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What do grandparents in Georgia have to show to get visitation?

A previous post here discussed the fact that grandparents in Georgia may file a legal action for visitation with their grandchildren, but that they do not have an automatic right to it. At that time, we touched on the basic requirements needed for grandparents to file a petition. This week, we'll take a brief look at what such a petition will have to show in order to be successful.

According to Georgia Legal Aid, in order for a court to grant them visitation, grandparents in the state need to be able to prove two things. The first is that the child's health or welfare would be harmed by not allowing the visitation, and the second is that the visitation is in the child's best interests. While these two stipulations may seem similar, there are some subtle differences between the two. For example, the first prong of this test is a harder standard to meet than the general "best interests" test.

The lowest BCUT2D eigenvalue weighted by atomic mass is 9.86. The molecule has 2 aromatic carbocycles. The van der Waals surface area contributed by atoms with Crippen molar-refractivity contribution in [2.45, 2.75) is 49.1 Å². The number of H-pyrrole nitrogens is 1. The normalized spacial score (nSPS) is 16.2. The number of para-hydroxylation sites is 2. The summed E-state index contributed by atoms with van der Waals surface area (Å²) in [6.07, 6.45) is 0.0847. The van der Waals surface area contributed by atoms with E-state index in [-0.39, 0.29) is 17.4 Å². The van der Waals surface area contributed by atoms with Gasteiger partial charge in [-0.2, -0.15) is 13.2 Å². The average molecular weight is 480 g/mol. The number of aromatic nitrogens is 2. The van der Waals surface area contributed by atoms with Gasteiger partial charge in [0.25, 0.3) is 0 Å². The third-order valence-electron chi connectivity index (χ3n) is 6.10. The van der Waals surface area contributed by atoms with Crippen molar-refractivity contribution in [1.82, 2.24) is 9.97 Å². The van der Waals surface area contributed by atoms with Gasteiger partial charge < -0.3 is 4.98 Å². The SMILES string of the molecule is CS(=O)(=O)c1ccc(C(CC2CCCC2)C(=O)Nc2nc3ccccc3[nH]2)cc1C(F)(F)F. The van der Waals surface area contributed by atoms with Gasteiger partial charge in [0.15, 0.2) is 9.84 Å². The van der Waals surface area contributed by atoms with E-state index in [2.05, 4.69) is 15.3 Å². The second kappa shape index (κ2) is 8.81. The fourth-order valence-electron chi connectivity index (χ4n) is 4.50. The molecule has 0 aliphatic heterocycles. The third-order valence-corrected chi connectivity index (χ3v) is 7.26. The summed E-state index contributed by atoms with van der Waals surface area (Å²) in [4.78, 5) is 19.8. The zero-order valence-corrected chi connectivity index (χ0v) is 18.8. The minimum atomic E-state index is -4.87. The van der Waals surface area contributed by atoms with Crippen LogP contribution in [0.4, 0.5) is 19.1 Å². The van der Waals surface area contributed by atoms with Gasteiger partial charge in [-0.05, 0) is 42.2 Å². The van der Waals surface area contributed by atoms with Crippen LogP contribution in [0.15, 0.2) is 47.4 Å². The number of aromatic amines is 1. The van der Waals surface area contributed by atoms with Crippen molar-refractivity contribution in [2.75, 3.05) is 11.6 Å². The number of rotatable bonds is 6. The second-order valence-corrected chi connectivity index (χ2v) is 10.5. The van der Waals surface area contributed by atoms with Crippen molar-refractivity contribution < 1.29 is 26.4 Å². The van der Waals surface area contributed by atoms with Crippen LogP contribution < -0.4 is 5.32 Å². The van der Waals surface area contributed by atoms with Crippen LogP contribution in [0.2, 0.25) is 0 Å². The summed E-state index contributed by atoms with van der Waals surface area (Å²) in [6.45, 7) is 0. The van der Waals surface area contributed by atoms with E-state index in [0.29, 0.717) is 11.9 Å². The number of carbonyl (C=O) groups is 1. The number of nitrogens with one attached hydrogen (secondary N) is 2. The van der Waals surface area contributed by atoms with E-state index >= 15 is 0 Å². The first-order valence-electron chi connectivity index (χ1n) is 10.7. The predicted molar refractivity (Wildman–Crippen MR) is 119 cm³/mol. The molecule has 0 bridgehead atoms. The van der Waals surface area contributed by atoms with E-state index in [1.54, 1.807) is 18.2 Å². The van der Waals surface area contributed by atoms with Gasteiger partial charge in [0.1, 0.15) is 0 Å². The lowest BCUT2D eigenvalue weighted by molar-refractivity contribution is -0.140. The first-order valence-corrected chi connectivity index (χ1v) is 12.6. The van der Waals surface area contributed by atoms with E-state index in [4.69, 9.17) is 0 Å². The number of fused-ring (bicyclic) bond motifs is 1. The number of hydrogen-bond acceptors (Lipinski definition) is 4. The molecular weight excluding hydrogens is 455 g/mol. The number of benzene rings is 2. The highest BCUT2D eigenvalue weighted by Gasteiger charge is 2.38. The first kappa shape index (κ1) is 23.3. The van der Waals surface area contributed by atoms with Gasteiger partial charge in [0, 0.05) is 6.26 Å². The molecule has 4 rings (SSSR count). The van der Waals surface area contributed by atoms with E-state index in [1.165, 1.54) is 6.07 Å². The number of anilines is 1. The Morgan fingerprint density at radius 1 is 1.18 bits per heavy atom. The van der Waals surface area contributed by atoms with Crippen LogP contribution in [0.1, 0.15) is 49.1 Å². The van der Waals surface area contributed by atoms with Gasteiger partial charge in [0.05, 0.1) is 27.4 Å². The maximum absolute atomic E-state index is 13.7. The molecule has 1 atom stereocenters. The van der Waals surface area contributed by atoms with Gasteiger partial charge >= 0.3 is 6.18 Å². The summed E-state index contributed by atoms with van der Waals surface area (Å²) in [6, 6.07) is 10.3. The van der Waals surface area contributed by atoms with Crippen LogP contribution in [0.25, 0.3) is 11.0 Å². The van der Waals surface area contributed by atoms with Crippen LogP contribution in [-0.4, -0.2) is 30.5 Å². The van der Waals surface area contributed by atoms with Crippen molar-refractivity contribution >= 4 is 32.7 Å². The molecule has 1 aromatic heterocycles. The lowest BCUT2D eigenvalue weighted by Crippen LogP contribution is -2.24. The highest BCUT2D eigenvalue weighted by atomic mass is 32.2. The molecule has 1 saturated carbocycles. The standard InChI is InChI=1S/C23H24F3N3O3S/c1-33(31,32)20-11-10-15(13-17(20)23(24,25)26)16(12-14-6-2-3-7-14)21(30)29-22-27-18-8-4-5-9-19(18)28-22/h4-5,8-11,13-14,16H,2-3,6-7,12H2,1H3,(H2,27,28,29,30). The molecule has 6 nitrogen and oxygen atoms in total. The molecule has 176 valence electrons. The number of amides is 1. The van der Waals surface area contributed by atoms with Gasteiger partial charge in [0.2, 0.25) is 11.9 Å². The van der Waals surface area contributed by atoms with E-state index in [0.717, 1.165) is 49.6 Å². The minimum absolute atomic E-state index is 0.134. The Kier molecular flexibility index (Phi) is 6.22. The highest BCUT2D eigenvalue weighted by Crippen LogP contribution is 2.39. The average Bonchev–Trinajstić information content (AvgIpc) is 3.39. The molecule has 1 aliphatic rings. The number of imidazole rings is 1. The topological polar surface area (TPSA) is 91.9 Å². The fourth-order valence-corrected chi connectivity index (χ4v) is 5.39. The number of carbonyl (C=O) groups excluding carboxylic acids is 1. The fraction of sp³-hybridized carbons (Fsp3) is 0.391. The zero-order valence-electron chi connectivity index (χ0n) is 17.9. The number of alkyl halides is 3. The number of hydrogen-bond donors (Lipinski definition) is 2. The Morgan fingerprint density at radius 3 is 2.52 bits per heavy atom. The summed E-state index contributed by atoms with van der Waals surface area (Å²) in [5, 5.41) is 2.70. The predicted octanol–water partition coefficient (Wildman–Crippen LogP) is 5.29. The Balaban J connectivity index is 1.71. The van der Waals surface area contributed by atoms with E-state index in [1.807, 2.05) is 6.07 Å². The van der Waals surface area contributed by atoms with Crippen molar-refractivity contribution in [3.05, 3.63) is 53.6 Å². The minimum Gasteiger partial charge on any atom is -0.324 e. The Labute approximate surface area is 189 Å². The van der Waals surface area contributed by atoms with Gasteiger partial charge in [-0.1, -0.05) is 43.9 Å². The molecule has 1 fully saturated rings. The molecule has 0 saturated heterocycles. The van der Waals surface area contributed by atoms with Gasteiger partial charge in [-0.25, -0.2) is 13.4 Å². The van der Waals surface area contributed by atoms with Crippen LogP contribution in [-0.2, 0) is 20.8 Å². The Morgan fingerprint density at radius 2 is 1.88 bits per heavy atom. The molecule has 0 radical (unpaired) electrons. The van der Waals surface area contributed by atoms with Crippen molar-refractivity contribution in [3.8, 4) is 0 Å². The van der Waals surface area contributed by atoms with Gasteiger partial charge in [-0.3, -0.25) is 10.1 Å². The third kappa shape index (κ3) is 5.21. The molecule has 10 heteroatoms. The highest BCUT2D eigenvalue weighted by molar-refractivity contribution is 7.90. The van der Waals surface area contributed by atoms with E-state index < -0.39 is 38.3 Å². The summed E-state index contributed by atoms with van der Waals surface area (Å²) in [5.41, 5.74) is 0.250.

How would a grandparent get a court to rule that a child's health or welfare would be harmed? A Georgia court has to consider potential harm in a few situations. First would be that the grandparents were the physical custodians of the child for six or more months; that is, that the child lived with them. Second, if the grandparents financially supported the child's basic needs for a year or more, or if there was a regular pattern of visitation between the grandparents and the child. Finally, any other evidence that would tend to show that the child would be harmed by not being allowed to see the grandparents will be taken into consideration by a court.

The court may presume visitation would not be harmful to a child, but the parents of a child may rebut this presumption on a case by case basis. Whether or not a grandparent can meet this standard is a question of both law and fact. Those wishing to file such a petition may need to get more information about child custody and visitation issues.

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